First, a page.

The Cohesion Fund implements the European Union’s Cohesion Policy intended to achieve economic and social convergence between the EU Member States.

The  EU’s Cohesion Policy  a Regional Policy that takes a comprehensive and broad perspective of European territory without regard to borders and tries to do what an economic planner would do if such a planner had to be trying to achieve cohesion and convergence within a single territory or nation: funds are siphoned off from affluent areas and are transferred to areas that are lagging behind in terms of economic development. Such funds are then used in the less-affluent regions to build capacity in areas that are deemed capable to enable such territories/regions to generate their own wealth and the mechanisms that make for the generation of that wealth.

This video gives an overview of the draft legislative package adopted by the European Commission which will govern the EU’s cohesion policy for 2014-2020. The new proposals are designed to reinforce the strategic dimension of the policy and to ensure that EU investment is targeted on Europe’s long-term goals for growth and jobs as enshrined in the “Europe 2020” Strategy.

Member States whose per capita Gross National Income (GNI) is below 90 % of the European average and which are running economic convergence programmes are eligible for the financing of projects through the Cohesion Fund and will receive 23.22 % of the resources allocated for the cohesion objective. Regions where per capita GNI has risen to above 90 % of the European average (due to the statistical effect of EU enlargement including more deprived regions) will benefit from transitional, specific and degressive financing.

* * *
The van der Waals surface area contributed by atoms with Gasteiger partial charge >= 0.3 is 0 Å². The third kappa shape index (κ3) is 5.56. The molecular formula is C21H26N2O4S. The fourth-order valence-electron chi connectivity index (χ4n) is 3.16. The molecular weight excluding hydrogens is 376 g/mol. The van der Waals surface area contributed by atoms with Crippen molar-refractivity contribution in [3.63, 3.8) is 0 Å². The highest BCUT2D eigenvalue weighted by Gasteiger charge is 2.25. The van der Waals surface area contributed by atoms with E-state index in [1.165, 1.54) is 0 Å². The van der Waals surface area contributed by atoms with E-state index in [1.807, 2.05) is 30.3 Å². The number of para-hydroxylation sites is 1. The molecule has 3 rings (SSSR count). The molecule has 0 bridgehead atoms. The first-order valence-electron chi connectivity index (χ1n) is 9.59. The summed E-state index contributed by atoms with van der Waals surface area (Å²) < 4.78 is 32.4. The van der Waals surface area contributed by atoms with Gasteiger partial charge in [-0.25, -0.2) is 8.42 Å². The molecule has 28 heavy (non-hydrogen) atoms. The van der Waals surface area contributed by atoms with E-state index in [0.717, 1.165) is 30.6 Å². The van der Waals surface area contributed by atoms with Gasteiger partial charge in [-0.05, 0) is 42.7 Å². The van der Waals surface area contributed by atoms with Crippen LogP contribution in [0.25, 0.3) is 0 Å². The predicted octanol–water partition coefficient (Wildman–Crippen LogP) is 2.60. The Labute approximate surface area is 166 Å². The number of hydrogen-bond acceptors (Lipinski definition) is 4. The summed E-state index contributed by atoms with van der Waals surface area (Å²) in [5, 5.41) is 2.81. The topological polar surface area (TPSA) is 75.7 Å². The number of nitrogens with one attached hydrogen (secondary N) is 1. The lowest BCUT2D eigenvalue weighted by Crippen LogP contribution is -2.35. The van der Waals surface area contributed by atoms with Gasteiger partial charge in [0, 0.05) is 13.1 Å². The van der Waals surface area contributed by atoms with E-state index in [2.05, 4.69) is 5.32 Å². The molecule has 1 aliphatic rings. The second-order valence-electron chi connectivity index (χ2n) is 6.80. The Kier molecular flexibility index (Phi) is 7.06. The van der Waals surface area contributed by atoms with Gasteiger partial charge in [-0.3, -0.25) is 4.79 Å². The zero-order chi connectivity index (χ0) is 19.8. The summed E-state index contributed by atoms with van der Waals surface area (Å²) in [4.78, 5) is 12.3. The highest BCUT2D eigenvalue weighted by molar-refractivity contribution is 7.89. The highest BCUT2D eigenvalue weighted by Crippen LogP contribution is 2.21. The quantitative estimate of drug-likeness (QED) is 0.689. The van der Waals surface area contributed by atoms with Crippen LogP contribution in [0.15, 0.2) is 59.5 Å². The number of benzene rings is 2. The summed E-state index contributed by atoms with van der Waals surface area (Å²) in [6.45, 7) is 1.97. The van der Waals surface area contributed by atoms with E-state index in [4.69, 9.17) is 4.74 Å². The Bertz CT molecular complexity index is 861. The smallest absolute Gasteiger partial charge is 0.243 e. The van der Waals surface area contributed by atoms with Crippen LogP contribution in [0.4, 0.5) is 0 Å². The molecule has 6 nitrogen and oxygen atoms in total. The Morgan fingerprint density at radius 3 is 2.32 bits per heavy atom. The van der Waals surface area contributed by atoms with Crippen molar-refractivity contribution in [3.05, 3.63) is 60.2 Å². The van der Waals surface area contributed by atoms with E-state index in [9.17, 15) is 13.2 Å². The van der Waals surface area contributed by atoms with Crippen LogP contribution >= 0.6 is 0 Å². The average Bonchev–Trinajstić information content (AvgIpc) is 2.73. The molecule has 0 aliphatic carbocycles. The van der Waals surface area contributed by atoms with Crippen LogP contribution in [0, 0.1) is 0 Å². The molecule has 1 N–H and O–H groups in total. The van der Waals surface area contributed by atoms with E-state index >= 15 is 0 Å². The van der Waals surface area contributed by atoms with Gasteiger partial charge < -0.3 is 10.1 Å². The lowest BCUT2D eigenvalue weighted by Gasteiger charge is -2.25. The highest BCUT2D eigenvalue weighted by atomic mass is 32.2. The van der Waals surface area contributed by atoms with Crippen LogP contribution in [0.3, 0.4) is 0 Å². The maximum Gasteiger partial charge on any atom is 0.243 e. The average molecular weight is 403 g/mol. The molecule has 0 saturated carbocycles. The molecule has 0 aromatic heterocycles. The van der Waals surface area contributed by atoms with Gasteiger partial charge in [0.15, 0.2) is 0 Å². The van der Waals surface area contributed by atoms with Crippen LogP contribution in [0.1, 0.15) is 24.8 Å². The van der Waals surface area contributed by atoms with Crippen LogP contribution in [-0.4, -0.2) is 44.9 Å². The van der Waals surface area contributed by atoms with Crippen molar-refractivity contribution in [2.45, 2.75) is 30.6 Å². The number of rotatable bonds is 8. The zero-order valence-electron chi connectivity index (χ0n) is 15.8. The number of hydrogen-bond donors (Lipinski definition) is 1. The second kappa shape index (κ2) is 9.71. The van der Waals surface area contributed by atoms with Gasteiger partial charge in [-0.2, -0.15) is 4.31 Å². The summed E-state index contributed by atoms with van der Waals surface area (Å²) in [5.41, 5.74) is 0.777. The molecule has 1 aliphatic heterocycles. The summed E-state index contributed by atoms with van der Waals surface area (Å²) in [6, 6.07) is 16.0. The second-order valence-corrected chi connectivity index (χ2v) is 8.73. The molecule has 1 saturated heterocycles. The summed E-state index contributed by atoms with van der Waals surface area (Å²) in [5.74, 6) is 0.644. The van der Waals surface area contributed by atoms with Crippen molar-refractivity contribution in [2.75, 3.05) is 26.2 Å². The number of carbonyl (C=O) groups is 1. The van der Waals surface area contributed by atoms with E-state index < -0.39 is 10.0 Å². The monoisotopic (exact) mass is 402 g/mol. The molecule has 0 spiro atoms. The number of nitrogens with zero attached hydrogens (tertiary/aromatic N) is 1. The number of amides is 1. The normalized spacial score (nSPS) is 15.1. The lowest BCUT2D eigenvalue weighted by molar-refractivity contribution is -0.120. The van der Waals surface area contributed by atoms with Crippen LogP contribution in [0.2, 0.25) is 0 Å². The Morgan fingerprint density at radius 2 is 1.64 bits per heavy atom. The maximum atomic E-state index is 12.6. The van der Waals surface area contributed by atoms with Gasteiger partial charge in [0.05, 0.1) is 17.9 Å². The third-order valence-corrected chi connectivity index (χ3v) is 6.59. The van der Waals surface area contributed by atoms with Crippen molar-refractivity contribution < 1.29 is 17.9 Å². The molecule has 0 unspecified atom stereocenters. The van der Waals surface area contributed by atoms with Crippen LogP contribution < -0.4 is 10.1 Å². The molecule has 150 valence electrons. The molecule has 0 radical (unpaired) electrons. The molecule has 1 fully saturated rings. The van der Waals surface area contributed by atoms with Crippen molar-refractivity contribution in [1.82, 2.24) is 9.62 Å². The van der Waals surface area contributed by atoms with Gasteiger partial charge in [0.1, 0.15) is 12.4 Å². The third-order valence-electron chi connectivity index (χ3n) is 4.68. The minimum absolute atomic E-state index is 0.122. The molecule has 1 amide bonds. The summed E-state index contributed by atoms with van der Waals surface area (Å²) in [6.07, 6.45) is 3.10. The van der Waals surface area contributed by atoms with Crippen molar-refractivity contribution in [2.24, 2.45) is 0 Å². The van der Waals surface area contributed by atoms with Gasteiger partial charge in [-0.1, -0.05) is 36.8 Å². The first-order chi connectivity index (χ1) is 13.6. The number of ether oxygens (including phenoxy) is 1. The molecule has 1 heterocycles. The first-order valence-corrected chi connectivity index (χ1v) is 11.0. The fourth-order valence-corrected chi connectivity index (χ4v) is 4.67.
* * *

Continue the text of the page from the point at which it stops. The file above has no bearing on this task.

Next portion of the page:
The ceiling for the Cohesion Fund’s contribution to public expenditure co-financed in the Member States is set at 85 %. The remaining 15% need to be financed by the Member state itself.

The aim of the Cohesion Fund is to instigate, strengthen and align economic and social cohesion in the European Union (EU) with a view to promoting sustainable development and convergence in the level of development of the different regions and Member States. This objective contributes to achieving a stable macroeconomic environment across the whole of the EU and strengthens the efficacy of policies taken within the European Monetary Union framework.

The Cohesion Fund finances activities in the areas of:

  • the environment (within the priorities assigned to the Community’s environmental protection policy under the environment policy and action programme. In this milieu, the Fund may also be used in areas related to sustainable development and transport outside trans-European networks);
  • the trans-European transport networks, especially the priority projects of European interest.

Cohesion Fund assistance may be restricted and the European Council may:

  • decide that there is an excessive government deficit in a beneficiary Member State;
  • conclude that the Member State concerned has not taken effective action in response to a European Council recommendation, thereby making all or part of the commitments from the Fund for the Member State concerned liable to suspension.

Although eligibility is decided at the national level, Council Regulation (EC) No 1084/2006 of 11 July 2006 establishing a Cohesion Fund states that the following types of expenditure are not eligible for Cohesion Fund financing:

  1. interest on debt;
  2. the purchase of land for an amount exceeding 10 % of the total eligible expenditure for the operation concerned;
  3. housing;
  4. decommissioning of nuclear power stations; and
  5. recoverable value added tax.

The Commission Decision of 26 March 2007 amending Decision 2006/596/EC also sets out the Member States eligible for funding from the Cohesion Fund.

Applying for Cohesion Fund financing entails:

  1. Defining the project that is to be submitted for co-financing;
  2. Undertaking the necessary studies to investigate the viability of the project from different angles. This would usually include a Cost-Benefit Analysis (CBA) and at times an Environmental Impact Assessment (EIA);
  3. Filling in the Cohesion Fund application form on the basis of the findings of the CBA and – if it has been undertaken – the EIA.

This is further explained diagrammatically below.

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